Nonprofits Unite for Nonpartisanship!
The law requires and the public expects charitable organizations, including houses of worship, to be nonpartisan. Despite these bedrock facts, some individuals intentionally cross the line, trying to politicize charitable nonprofits, foundations, houses of worship, and other religious organizations for their personal gain – whether for profit, for power, or both. Last week, the Washington Post exposed closed meetings of activists promoting voter suppression, harvesting of ballots, and misinformation campaigns designed to benefit candidates of one political party. See Videos show closed-door sessions of leading conservative activists. The Post asked legal experts to view hours of videotapes of the meetings, and both expressed surprise about the blatant disregard of the longstanding Johnson Amendment, which protects charitable organizations from partisan demands from donors, politicians, and other interests.
There will always be charlatans and cabals who in their quest for profits and power will try to politicize charitable nonprofits, foundations, and houses of worship. We encourage all who care about the integrity and effectiveness of the nonprofit community to be on the look-out for abusive behaviors and be prepared to speak out against efforts to sabotage the independence of our sector.
Time Is Running Out for a Pre-Election COVID Relief Deal
In the weeks since the House passed the Heroes 2 bill, negotiations between Speaker Pelosi and the Administration have proceeded in fits and starts. Those negotiations seem to be slowly edging toward agreement on some but not all of the many components of legislation needed to provide relief for individuals, nonprofits, for-profit businesses, governments, and communities. See the latest update from the Speaker. Time, however, is running out for enactment of any deal before the election. Speaker Pelosi said on Sunday that the Administration will have to finalize an agreement by Tuesday if there can be any hope of a pre-election law.
While the President has signaled his willingness to “go big” on a COVID relief package, Senate Majority Leader McConnell has made clear that Republicans in the Senate will not support a large bill. Despite or instead of the President’s professed priorities, Leader McConnell announced he will bring two bills to the Senate floor this week and dare Senate Democrats to block them. On Tuesday, he will offer a standalone measure to provide increased funding for the Paycheck Protection Program (PPP) that expired in August. The bill would also authorize a second round of PPP loans to employers
with 300 or fewer employees, but would restrict nonprofit eligibility through an arbitrary definition of nonprofit "gross receipts." On Wednesday, Leader McConnell plans to propose a bill to fund expanded unemployment benefits and provide funding for schools, COVID testing, tracing, vaccine production, and distribution. The legislation includes an expanded above-the-line charitable deduction of $600/individual and $1,200/couple for this year. Senate Democrats have not said whether they will oppose the two bills this week. Read more about the Democratic and Administration policy proposals in the COVID relief negotiations.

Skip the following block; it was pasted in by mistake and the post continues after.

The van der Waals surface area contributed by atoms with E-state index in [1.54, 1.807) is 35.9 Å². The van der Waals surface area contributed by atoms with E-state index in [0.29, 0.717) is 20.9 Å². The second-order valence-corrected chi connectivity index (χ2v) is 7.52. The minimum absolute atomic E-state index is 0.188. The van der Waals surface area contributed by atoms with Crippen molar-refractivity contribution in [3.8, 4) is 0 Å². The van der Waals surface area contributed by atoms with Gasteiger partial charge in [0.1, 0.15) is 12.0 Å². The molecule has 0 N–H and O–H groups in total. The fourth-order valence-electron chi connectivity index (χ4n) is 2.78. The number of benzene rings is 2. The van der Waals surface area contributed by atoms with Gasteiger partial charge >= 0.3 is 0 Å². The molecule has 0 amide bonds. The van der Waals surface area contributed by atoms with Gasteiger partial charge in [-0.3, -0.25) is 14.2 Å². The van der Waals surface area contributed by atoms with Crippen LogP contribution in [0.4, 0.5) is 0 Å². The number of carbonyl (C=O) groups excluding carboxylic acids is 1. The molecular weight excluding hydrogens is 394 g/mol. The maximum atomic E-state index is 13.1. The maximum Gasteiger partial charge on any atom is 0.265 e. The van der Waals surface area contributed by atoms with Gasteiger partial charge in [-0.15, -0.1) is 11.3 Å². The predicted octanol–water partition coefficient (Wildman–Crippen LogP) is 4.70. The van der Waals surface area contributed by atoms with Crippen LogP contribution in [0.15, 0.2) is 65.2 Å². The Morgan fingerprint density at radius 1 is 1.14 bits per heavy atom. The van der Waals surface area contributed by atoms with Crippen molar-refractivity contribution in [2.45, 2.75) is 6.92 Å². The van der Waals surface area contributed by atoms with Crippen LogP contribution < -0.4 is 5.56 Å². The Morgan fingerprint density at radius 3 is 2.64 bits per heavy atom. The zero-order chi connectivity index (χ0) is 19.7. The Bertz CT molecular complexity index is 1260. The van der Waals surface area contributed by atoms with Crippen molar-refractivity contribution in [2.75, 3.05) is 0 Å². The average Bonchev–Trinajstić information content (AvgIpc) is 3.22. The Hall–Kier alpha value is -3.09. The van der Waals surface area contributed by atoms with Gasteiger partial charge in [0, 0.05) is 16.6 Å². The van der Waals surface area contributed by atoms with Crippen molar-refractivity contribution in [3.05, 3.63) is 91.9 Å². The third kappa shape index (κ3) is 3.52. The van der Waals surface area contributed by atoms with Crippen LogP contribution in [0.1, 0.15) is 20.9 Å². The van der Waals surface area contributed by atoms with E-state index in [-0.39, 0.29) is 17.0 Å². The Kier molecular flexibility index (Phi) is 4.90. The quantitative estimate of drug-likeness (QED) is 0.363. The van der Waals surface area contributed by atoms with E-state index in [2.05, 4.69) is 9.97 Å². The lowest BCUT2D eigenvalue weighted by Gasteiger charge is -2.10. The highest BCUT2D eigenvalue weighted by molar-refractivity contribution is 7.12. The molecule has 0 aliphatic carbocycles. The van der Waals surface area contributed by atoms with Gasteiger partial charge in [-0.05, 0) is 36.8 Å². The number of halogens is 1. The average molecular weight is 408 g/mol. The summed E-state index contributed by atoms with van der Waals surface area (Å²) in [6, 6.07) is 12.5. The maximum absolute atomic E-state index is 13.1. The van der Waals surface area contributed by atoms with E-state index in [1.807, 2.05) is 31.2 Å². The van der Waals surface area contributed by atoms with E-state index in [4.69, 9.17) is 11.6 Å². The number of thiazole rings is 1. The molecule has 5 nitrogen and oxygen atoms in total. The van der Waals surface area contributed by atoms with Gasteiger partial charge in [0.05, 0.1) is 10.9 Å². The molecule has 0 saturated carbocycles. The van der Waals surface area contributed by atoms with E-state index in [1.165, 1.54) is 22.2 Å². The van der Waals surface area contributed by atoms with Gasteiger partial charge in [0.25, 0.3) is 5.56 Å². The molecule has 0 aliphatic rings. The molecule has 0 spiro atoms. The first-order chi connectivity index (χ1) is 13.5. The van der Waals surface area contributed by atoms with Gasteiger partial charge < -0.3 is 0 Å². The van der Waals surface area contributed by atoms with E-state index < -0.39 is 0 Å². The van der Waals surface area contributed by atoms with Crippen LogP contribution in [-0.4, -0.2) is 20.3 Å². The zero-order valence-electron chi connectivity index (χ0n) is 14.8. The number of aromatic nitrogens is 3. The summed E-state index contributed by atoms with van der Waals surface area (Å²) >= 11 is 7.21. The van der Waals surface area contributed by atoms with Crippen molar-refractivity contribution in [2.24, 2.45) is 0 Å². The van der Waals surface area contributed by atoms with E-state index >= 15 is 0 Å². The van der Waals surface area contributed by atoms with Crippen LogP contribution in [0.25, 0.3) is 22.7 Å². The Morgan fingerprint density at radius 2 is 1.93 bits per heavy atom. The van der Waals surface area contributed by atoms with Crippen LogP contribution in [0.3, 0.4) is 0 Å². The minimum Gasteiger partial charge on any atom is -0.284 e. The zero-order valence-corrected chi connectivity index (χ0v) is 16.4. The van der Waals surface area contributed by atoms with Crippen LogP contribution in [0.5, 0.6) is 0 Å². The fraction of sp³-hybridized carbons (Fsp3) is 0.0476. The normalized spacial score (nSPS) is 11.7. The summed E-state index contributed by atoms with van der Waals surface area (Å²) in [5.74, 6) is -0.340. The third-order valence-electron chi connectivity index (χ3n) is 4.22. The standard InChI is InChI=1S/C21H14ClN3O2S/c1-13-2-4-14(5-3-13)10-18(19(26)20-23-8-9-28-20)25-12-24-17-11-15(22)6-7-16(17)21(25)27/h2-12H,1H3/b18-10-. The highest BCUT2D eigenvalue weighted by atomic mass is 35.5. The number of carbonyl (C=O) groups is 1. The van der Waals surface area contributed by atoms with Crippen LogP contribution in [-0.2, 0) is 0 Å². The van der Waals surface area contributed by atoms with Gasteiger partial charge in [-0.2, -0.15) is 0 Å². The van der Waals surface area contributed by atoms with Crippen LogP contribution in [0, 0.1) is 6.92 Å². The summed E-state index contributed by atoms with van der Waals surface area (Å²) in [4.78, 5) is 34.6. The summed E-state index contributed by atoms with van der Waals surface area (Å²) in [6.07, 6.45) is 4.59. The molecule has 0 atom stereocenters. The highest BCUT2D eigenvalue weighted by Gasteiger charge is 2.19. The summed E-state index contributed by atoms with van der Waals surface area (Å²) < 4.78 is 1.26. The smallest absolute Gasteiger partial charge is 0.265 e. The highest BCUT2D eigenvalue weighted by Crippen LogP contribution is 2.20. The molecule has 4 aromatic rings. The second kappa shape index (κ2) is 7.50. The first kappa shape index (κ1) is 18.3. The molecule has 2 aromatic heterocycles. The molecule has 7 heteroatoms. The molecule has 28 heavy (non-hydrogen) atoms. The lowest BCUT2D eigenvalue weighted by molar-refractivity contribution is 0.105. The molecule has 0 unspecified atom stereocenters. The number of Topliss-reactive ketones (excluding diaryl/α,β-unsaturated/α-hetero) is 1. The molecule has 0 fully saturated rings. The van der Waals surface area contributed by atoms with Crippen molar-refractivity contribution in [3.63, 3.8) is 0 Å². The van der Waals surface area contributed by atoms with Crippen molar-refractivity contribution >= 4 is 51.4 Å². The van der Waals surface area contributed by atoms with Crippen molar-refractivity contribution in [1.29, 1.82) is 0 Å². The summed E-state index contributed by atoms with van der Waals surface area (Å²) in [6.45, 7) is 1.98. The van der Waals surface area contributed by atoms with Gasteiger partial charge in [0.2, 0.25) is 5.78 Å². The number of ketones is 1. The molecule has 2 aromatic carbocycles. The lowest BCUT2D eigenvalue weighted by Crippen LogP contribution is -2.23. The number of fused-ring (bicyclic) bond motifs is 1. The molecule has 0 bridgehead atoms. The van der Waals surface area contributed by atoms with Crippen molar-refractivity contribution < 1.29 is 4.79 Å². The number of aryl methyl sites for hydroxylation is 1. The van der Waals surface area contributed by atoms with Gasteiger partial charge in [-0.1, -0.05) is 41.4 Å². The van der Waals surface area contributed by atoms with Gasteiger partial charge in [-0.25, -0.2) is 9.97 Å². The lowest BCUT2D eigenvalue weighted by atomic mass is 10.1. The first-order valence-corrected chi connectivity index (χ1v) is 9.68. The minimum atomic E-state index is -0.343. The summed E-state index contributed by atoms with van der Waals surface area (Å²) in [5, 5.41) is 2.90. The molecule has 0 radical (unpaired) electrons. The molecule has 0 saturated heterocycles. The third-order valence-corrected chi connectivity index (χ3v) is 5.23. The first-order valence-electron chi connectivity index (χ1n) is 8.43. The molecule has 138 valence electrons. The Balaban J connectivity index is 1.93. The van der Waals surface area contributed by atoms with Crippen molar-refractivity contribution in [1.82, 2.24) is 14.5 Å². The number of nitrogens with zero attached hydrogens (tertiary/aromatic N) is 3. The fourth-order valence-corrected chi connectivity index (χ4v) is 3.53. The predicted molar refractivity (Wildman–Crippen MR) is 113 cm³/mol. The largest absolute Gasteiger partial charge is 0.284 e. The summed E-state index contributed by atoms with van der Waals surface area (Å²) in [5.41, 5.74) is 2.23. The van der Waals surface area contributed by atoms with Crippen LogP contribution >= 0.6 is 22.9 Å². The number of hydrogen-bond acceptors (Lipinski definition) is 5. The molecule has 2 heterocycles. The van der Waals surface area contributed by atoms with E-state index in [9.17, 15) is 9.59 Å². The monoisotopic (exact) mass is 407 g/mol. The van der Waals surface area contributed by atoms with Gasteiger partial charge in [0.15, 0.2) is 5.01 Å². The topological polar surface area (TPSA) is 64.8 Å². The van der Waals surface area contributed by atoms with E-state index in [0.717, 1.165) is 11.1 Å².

2020 Census Updates
Census Count Ends, Data Alterations Still Possible
Government efforts to count every person in America ended last week, two weeks earlier than previously planned, after the U.S. Supreme Court blocked a lower-court order that would have required the Census Bureau to continue field operations through the end of the month. The Census Bureau issued a statement upon completion of the count stating that “well over 99.9% of housing units have been accounted for in the 2020 Census.” Numerous groups have objected, noting the claim does not equate to collection of accurate, high quality data, or a census that is acceptably accurate. A fair, accurate, and complete count of all persons, regardless of immigration status, is necessary for proper allocation of more than $1.5 trillion in federal funding and proportional representation in Congress and redistricting operations.
Also last week, the Supreme Court agreed to hear a case regarding the exclusion of undocumented immigrants from the census count that will be sent to Congress at the end of the year. In July, the President issued a memorandum instructing the Census Bureau to subtract undocumented immigrants from the count for the purposes of congressional apportionment — the reallocation of the nation's 435 House districts every 10 years. Last month, a federal court struck down the memorandum, ruling that the President’s action violates the executive branch's "constitutional responsibility to count the whole number of persons in each State and to apportion members of the House of Representatives among the States according to their respective numbers." The matter will be heard by the Justices on November 30, with a decision likely in early January.
Census Legislative Solution
There is bipartisan opposition to the decision to stop the count. Four Republican and four Democratic Senators have sponsored the 2020 Census Deadline Extensions Act (S. 4571), a bill that would extend the count and data deadlines. Senator Schatz (D-HI) said in a tweet, “The Trump regime is trying to count fewer people, to avoid their constitutional obligation, all so they can rig the apportionment of U.S. House seats,
in an attempt to entrench minority rule for a generation. We are not done fighting on this. This is not over.” A coalition of nonprofits and civil rights groups are calling on Congress to act immediately to extend the count, providing new talking points, a new fact sheet on data processing, and a social media toolkit.
Opposition Grows Over Bias Training Executive Order
The President’s Executive Order seeking to restrain speech in employee trainings on diversity, equity, and inclusion concepts is facing near-universal condemnation from individuals and organizations affected by it. Broad coalitions of private sector employers, the civil rights community, higher education, museums, and